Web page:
Posted April 22, 2004
Sea Otter circus '04
In this exciting report:
Thanks to Chris from Norcalphoto.com for the shots of Cedric Gracia.
Whew. The Sea Otter has come and gone, and I am wrung out as always. Every year I catch a cold, and this year is no exception. The courses were fun, the racing was exciting and it was great to see the NorCal crew. So much amaxing stuff happens at Sea Otter, it's impossible to see it all, especially if you're racing. Here's what I saw from my little corner of the event:
The [inner] journey
I was the solo driving practitioner from Hell. From Boulder, through Wyoming, through Utah (with a stop in Salt Lake City for some quick parking lot sprints), through Nevada then back to the promised land, NorCal.
Those 1,350 miles give you plenty of time to think. I tested my mental endurance with a strict no-CD, no-MP3 policy. When National Public radio turned to static I slapped in some self help tapes by Dr. Wayne Dyer. I know that sounds lame, but the lessons give you something to think about, and I'm all about becoming a better person (If you knew me, you'd know why!). I heard a whole lot of "blah blah blah," but these lessons managed to stick:
You already have everything you need. Don't waste effort wishing you had more of this or less of that. You have the tools and abilities to accomplish your dreams. Put another way, "If you can see it, you can be it." Put another way, your body and your physical world are appropriate for the lessons your soul needs to learn.
Our physical bodies are only 1 percent of who we are. The other 99 percent is ethereal -- our souls, our higher selves, our tire collections. As bike racers we get caught up in the strengths and limitations of our bodies. But real speed -- the flowy kind -- comes from inner confidence and a firm belief that you rip.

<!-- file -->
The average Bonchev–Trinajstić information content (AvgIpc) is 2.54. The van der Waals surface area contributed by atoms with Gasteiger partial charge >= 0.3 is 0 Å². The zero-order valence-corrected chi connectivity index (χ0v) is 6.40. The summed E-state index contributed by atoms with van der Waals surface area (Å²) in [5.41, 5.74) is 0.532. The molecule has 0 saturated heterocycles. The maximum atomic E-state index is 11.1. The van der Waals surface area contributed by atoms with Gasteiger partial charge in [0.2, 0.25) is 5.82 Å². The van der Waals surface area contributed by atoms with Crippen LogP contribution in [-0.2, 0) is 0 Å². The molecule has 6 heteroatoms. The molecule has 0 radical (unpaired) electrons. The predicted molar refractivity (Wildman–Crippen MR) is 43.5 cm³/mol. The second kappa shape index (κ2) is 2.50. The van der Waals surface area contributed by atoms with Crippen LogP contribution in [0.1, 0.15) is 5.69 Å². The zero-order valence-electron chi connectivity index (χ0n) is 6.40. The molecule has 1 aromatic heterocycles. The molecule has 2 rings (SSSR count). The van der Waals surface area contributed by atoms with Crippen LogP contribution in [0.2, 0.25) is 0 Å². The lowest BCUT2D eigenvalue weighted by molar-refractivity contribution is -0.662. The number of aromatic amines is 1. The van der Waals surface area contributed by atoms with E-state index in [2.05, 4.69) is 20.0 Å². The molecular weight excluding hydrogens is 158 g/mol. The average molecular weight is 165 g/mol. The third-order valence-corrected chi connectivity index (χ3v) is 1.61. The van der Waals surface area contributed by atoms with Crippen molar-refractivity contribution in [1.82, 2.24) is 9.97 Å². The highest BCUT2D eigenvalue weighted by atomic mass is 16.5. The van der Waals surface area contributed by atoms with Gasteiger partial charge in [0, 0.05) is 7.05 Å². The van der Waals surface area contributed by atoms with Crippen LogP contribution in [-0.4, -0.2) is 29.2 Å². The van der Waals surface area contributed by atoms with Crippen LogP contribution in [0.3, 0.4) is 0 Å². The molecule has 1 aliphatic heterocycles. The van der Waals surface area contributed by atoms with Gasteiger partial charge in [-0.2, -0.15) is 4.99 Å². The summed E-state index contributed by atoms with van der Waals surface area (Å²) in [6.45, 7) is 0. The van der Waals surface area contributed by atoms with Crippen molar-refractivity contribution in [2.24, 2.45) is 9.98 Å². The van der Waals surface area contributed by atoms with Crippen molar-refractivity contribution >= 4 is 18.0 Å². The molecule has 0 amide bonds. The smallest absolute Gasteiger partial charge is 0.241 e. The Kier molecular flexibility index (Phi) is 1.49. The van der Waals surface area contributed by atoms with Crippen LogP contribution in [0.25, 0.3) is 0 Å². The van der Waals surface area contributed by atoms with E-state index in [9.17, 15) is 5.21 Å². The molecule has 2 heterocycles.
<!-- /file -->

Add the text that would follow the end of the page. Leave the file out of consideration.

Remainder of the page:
Analysis is destructive. Synthesis is creative. I've always been a deliberate rider. While I was working on my and Lopes' technique book, I became even more robotic, going through the mental steps to execute each move. When you're teaching or learning a new skill, it makes sense to separate it into its individual parts. But real flow and enjoyment can only happen when you trust your ability to let things happen and just flow with it. I recently decided I do indeed know how to ride bikes, and it's time to trust that. Real creativity (and speed and fun) come when you let all of your abilities come together on the fly.
Fighting weakens you. It isn't about beating the other guy; it's about doing your best. This totally applies to downhill, where you're by yourself. All smack talk aside, winning is pretty arbitrary; you never know who will bobble, cut the course or sandbag. Why waste energy worrying about the other racers? All you can hope for is a good, clean run. The rankings take care of themselves.
Imagery is mental practice. if you imagine yourself a certain way, you will eventually become that way. Dr. Dyer probably intended this for losers who are afraid to sit on toilet seats, but it totally applies to visualizing your your riding and racing. If you imagine your run in enough detail, your brain thinks you're actually doing it.
You must be willing to do whatever it takes. Sure, believe in your skills and your inner divinity and all that, but also be ready to work your ass off.
The mountain cross and cross country courses made DeFiebre Hill more crowded than ever, but course designer Keith DeFiebre made up for decreased real estate with increased treachery. This course definitely rewarded BMXy gate starts, jumping and berm railing, but you couldn't do well unless you could handle, flat, of-camber and blown out corners. Keith packed a lot of challenge into a small space.
When the gate dropped you gave it a few strokes, avoided the rock outcroppings, threaded a few tricky flat turns then entered a fun little quad section. I loved rolling the first two humps then hipping over the last two, already turning, already aiming for that first huge berm. The middle of the course contained standard Sea Otter fare: three-G berms and flowy jumps that made you say "wheeee!" Then came a few technical flat turns, the age-old road gap then an abbreviated sprint to the line. The course was so fun I wanted to cancel the race so we could session the course all day.
This and that
The line for practice was a lot shorter than in the past. Of course, this didn't stop people from cutting like crazy. The fastest riders tend to be the most blatant cutters. I dunno, maybe that's part of the race, being aggressive in line so you can get more practice. Maybe so, but that just ain't cool.